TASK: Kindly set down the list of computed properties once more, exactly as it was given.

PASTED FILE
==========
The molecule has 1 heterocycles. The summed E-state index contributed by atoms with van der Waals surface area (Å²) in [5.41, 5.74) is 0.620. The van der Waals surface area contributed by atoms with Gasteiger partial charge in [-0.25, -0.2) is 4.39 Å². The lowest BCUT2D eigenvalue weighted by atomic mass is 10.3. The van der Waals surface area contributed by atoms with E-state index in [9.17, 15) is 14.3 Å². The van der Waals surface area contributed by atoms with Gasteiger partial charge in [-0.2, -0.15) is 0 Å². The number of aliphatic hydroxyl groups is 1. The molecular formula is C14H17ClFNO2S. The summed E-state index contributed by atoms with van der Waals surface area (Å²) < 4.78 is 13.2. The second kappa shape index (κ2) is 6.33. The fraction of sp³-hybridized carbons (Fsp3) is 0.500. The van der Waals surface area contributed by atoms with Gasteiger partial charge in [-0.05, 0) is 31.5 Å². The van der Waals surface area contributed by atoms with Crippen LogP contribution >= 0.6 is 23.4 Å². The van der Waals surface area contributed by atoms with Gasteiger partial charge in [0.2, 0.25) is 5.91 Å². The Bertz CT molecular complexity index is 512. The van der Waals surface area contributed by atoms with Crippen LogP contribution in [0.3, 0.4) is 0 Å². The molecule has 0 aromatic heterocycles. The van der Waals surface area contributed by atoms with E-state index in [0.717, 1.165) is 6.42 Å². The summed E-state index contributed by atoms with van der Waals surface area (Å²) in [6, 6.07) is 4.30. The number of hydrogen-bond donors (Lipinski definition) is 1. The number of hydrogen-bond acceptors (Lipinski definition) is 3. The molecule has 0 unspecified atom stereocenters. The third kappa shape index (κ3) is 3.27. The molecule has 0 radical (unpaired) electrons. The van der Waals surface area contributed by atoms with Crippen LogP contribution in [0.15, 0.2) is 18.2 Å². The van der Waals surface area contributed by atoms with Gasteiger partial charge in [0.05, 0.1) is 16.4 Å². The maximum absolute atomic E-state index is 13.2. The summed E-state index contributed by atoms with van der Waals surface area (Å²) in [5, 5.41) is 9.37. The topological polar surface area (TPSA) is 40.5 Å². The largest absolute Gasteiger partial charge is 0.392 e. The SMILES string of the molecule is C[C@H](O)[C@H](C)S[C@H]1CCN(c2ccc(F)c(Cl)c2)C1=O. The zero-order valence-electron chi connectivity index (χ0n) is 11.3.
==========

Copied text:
The molecule has 1 heterocycles. The summed E-state index contributed by atoms with van der Waals surface area (Å²) in [5.41, 5.74) is 0.620. The van der Waals surface area contributed by atoms with Gasteiger partial charge in [-0.25, -0.2) is 4.39 Å². The lowest BCUT2D eigenvalue weighted by atomic mass is 10.3. The van der Waals surface area contributed by atoms with E-state index in [9.17, 15) is 14.3 Å². The van der Waals surface area contributed by atoms with Gasteiger partial charge in [-0.2, -0.15) is 0 Å². The number of aliphatic hydroxyl groups is 1. The molecular formula is C14H17ClFNO2S. The summed E-state index contributed by atoms with van der Waals surface area (Å²) < 4.78 is 13.2. The second kappa shape index (κ2) is 6.33. The fraction of sp³-hybridized carbons (Fsp3) is 0.500. The van der Waals surface area contributed by atoms with Gasteiger partial charge in [-0.05, 0) is 31.5 Å². The van der Waals surface area contributed by atoms with Crippen LogP contribution >= 0.6 is 23.4 Å². The van der Waals surface area contributed by atoms with Gasteiger partial charge in [0.2, 0.25) is 5.91 Å². The Bertz CT molecular complexity index is 512. The van der Waals surface area contributed by atoms with Crippen LogP contribution in [0.3, 0.4) is 0 Å². The molecule has 0 aromatic heterocycles. The van der Waals surface area contributed by atoms with E-state index in [0.717, 1.165) is 6.42 Å². The summed E-state index contributed by atoms with van der Waals surface area (Å²) in [6, 6.07) is 4.30. The number of hydrogen-bond donors (Lipinski definition) is 1. The number of hydrogen-bond acceptors (Lipinski definition) is 3. The molecule has 0 unspecified atom stereocenters. The third kappa shape index (κ3) is 3.27. The molecule has 0 radical (unpaired) electrons. The van der Waals surface area contributed by atoms with Crippen LogP contribution in [0.15, 0.2) is 18.2 Å². The van der Waals surface area contributed by atoms with Gasteiger partial charge in [0.05, 0.1) is 16.4 Å². The maximum absolute atomic E-state index is 13.2. The summed E-state index contributed by atoms with van der Waals surface area (Å²) in [5, 5.41) is 9.37. The topological polar surface area (TPSA) is 40.5 Å². The largest absolute Gasteiger partial charge is 0.392 e. The SMILES string of the molecule is C[C@H](O)[C@H](C)S[C@H]1CCN(c2ccc(F)c(Cl)c2)C1=O. The zero-order valence-electron chi connectivity index (χ0n) is 11.3.